The Very Reverend
Antony Cyprian Bridge

1914 - 2007

Dean of Guildford (1969 - 1986)


There is a fashionable view today, which is shared by some philosophers and scientists, though not by all, that while the Universe had a beginning, will have an end, and operates according to discoverable laws, it has no purpose. Meanwhile mankind, like any other thing or creature, is a chance by-product of that purposeless process, and might just as well never have appeared. This view of things has led many people to conclude that nothing really matters; for if the Universe is totally purposeless, plainly life too must ultimately be futile. In fact, Macbeth was right to cry that ‘Life’s but a poor player that struts and frets his hour upon the stage, and then is heard no more. It is a tale told by an idiot, full of sound and fury, signifying nothing;’ and everyone else has been wrong. This, in its turn, has led, not only to much cynicism, especially amongst young people, but also to much hopelessness, boredom and depressive illness amongst people of all ages.

In many ways, this cosmic pessimism is understandable, but in one way it is surprising that so many philosophers and scientists should take such a view; for it is at odds with evolutionary theory, which sees the history of the Universe and man in it, not only as a process, but as a progress: an ordered progress from the moment of Creation in the Big Bang, through an amorphous cloud of incandescent radio-active gas , and thence through the slow formation of the galaxies and the stars - that is to say, through the ordering of matter - eventually to the appearance of life in bacterial form and thence again through ever higher forms of life to culminate in man. And if that is not an apparently purposeful progress rather than a meaningless process, it is difficult to know what it is: a fact recognized by the advocates of the so-called Anthropic Principle of the Universe.

I say this, looking for a moment however inadequately at an enormous subject, because, in common with evolutionary theory, Christianity sees history first and foremost as a vast process with a purpose, namely God’s purpose - a purpose which had a beginning, has a direction, and will have an end; and again in common with evolutionary theory it sees this process as involving a struggle. It does not envisage it primarily as the struggle of the fittest to survive, to adapt itself better than its rivals to its environment, or to excel in competition for territory and such resources as food and water, though plainly these have played their part in the development of all animal species including that of our own species, but rather as a struggle brought about by the creation of mankind in the image of God and the recurring pretensions of man to be more than a mere image of his Creator by usurping his sovereignty.

In story form it all began with Adam and Eve, to whom the one thing forbidden was the fruit of the tree of the knowledge of good and evil (in Jewish thought, God’s knowledge) which they must not eat, or they would die. ‘Nonsense!’ said the serpent, an animal with death in its mouth, ‘You will not die. You will be like God;’ and men and women have been trying to be like God ever since. In evolutionary fact rather than story form, much the same is true. Unlike any other animal, man has developed a unique freedom to determine the course of his own affairs and those of others, to make choices between good and evil, and to seek for knowledge in order to control the course of history and the rest of God’s creation. It is a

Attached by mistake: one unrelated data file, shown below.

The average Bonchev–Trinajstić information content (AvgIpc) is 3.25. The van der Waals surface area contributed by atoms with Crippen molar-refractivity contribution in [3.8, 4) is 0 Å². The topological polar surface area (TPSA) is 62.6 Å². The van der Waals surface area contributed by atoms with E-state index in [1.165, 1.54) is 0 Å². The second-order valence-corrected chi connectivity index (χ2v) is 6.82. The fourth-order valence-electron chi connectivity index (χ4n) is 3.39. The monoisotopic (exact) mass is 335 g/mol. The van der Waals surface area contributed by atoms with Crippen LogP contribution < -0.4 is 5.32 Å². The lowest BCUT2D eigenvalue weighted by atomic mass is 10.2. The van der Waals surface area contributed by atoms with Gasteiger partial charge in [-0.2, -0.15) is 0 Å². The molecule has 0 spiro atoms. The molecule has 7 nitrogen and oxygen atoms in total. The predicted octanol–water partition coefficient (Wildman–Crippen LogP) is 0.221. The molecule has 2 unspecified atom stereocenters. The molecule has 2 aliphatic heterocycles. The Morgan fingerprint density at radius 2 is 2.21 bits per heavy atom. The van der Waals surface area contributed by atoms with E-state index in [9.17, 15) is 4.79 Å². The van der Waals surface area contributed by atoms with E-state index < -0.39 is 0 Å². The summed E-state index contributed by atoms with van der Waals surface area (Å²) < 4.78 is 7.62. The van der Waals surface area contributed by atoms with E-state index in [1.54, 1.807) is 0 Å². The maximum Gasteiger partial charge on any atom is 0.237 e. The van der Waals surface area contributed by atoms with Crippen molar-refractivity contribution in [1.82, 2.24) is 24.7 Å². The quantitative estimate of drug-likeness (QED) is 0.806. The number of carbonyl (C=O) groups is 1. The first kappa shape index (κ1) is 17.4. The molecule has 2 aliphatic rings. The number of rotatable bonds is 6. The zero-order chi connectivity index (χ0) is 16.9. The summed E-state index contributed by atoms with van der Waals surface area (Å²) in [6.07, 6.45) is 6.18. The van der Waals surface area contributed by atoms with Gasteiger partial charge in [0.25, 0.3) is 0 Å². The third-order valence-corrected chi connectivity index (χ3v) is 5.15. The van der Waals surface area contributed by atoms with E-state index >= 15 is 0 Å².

freedom which makes him a man - a mini-creator - but it is a freedom, which he can and does abuse, thus bringing him into conflict with the freedom and sovereignty of God - or so Christianity believes.

But what does it mean to say that history is the record of a conflict between the sovereignty of God and man’s attempt to usurp that sovereignty? Or is it just words? Well, if it means anything at all, it must mean at least this; that since certain attributes are proper to God alone, man cannot claim them as his own without bringing disastrous consequences down upon himself and others, just as a twelve-year-old cannot steal a BMW for a joy-ride, and drive it off at ninety miles an hour or more without disastrous consequences.

But what attributes should men not try to usurp - to steal - from God? Autonomous power for one. ‘God has spoken, and twice have I heard the same, that power belongs to God.’ That is a typical statement of Judaeo-Christian faith. So was St Paul’s saying: ‘There is no power but of God.’ Man has his own limited and proper power, but when he forgets that ’the earth is the Lord’s and all that is therein’ and begins momentary profit, cutting down the rain forests, over-ploughing the prairies, and damming the great rivers so that they never reach the sea, the result is likely to be dust bowls and other ecological disasters. After autonomous power, he must be wary of judgement ‘Judge not that you be not judged,’ is a warning that mankind would do well not to disregard or forget, as our own age has had every reason to know. For who was judging who to be unfit to live, when the men of Hitler’s Germany decided that the Jews of Europe should be gassed and the marrow of their bones rendered down for soap?